If such a thing comes to pass, the quick solution will be to have form letters of complaint regarding the local TV stations and perhaps newspapers, available at conservative gatherings for the attendees to pick up, fill in, and send to the FCC. Sauce for the goose, after all.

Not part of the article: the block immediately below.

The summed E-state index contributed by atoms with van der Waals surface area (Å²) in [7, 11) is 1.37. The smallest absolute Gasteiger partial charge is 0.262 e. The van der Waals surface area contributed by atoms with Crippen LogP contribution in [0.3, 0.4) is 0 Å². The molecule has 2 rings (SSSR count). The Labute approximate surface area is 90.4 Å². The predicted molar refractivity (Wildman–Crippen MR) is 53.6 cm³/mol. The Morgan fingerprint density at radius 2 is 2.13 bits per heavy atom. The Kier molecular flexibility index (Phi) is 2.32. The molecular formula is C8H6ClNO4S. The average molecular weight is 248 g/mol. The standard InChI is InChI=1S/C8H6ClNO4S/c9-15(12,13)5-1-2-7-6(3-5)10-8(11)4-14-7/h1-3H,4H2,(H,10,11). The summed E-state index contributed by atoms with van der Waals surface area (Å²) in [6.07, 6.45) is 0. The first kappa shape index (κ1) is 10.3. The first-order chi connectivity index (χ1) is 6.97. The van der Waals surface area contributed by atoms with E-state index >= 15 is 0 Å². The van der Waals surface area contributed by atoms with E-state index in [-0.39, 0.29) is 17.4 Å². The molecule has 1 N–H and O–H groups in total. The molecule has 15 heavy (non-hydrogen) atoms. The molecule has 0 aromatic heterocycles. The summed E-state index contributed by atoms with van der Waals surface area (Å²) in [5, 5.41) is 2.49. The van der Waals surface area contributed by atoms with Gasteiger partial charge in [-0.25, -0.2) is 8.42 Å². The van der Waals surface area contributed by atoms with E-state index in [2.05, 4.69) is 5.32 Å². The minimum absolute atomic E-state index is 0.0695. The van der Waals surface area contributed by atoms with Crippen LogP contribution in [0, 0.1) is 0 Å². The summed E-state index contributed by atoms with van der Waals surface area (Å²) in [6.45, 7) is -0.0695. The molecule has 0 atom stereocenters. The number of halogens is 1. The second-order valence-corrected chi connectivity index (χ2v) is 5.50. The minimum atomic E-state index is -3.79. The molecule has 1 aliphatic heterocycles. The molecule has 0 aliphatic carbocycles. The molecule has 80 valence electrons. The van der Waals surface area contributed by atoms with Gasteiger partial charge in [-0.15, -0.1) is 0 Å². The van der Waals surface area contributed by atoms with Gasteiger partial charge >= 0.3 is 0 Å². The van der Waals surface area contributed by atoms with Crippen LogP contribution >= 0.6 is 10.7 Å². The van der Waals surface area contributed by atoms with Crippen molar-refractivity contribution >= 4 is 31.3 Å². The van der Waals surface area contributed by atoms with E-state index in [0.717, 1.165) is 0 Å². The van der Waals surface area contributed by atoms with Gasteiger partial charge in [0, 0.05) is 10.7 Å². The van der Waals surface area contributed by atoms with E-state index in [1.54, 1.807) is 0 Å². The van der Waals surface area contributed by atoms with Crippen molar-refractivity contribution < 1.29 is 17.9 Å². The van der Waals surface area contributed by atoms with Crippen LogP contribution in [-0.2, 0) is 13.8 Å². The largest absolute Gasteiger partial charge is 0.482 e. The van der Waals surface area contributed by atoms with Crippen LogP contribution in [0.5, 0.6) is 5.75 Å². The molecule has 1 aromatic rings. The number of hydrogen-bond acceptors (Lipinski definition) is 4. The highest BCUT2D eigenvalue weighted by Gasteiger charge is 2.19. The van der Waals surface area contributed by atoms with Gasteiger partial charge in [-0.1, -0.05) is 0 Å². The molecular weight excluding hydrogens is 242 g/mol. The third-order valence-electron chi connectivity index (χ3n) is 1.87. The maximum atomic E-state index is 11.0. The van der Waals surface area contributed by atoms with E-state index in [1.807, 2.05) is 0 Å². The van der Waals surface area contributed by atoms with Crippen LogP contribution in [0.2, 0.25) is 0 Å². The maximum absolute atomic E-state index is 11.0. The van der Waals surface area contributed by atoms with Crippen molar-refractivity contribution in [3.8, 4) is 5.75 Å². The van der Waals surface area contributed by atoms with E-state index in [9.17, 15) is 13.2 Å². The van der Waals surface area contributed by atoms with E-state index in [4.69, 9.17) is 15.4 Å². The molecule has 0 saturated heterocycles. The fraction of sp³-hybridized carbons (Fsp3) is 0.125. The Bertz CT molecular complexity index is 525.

More likely is that the left will use the subtle, silent, and creeping tool of government bureaucracy to strangle conservative talk radio. The enforcement of "localism" regulations, as described in a 17 November 2008 American Thinker article by Jim Boulet, would use a system of complaints to the FCC and community advisory boards to attack conservative radio. A few tweaks in FCC regulations can require radio stations to submit time-wasting and expensive reports, hold public meetings, and create panels of local residents, led by community organizers, to evaluate programming. If the bureaucrats and peoples' panels are not pleased with a radio station's compliance, they'll be able to take away the station's license. The goal would be to attack conservative radio in obscurity, without an open showdown.